What Shomi’s Failure Tells Us About The State Of Online Video

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by Tim Mulligan

shomi-logoLast week’s announcement that Canadian SVOD (Subscription Video On Demand) service Shomi is due to close in November brings to an end its two-year experiment with trying to offer a viable alternative to Netflix. The service, a joint venture between Canadian Telecommunications companies Rogers Communications and Shaw Communications, is estimated by Rogers to have cost between US 75 - $105 million (Shaw already wrote down a $38.53 million loss back in July.) With 700,000 users, this means that the cost of acquisition for each user was $210.75, over four times the effective average cost per user for Netflix. Following in the wake of market leaders is clearly an expensive proposition.

Launching A New Successful SVOD Service Means Winning Two Battles

When considering launching a new SVOD service the new service provider faces two huge challenges. Firstly they have to educate the consumer about the value proposition of paying for monthly access to a video on demand service, which still remains niche with 33% of consumers paying for this type of service (MIDiA Research global consumer survey data). So although significant, it still omits the majority of the addressable market who still do not subscribe.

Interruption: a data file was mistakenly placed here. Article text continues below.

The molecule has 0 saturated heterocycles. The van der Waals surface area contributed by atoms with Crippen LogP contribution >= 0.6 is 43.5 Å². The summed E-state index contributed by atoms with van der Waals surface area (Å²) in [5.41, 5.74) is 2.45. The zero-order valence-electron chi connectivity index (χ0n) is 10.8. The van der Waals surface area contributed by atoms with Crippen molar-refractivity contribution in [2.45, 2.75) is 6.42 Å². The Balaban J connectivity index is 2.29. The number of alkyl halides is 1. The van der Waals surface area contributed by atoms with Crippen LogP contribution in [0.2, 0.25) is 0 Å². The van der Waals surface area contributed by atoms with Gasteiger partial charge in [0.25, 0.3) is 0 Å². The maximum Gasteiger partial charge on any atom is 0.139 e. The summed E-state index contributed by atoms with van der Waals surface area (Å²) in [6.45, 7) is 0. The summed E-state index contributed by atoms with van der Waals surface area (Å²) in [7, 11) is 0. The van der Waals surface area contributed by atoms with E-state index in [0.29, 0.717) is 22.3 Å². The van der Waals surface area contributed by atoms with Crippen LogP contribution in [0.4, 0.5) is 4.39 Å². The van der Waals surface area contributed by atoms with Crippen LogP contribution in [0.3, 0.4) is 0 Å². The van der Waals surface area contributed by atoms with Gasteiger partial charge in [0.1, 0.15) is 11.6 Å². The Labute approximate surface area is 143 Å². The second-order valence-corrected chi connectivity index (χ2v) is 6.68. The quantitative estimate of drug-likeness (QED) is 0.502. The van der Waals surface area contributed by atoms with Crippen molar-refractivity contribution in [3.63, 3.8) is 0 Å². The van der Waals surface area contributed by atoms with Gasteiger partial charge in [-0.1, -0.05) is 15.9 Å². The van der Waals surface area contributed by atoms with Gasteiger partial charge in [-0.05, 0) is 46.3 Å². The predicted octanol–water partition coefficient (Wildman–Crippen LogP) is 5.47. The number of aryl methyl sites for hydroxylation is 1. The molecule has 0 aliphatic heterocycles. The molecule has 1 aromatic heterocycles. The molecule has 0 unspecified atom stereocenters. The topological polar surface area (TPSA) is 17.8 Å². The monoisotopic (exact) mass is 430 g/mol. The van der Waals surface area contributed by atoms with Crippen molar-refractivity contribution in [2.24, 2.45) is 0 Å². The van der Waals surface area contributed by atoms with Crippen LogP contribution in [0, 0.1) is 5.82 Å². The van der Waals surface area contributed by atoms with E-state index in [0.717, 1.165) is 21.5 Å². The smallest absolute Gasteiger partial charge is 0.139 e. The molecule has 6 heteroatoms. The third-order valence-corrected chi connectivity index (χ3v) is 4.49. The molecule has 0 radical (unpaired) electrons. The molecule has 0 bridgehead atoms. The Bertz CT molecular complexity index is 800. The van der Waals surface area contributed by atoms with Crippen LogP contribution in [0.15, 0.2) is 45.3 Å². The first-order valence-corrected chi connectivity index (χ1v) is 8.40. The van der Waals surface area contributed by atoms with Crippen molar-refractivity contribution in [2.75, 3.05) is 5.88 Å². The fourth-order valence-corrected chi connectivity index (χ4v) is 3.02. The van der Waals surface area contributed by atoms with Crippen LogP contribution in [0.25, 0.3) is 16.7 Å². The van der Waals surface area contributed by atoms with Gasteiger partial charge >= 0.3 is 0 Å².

Secondly, a new service faces the same challenges as any other new consumer offering-brand awareness. Established brands alone spend significant budgets just to maintain brand awareness, for new entrants to the market the challenges are doubled. Consumers are inundated with information and offerings in a saturated market place, and in the digital environment this effect is magnified. The chances of a new service being able to break through this clutter, especially with two already dominant international players in the likes of Netflix and Amazon, is slight.

Partnering Makes Sense For Most Players

With market awareness and brand recognition such significant challenges it is perhaps hardly surprising that the likes of a new regional SVOD player will struggle to provide a sufficient return on investment for the resources and strategic management time required to get a service of the ground. With global SVOD poster boy Netflix spending $30-50 per active paid user, lesser-known services will inevitably face higher customer acquisition costs.

In a digital landscape that has little time for nearly-rans (and even less for those spending their money on the long tail distribution theory), few sizes overwhelming fits everything and mainstream consumers clearly lack the appetite for diversification of platforms. Only original content imparts a semblance of genuine diversity in the SVOD landscape and this tends to be a reactive customer relationship based upon the desire to view specific scripted shows rather than a genuine interest in a new variety of SVOD service. It therefore makes sense for pay-TV operators and networks to partner with existing distributors with sufficient market share to be able to offer viable online video services. Future success in the digital landscape is likely to in the form of leveraging compelling partnerships rather than looking to forge new standalone audience propositions.

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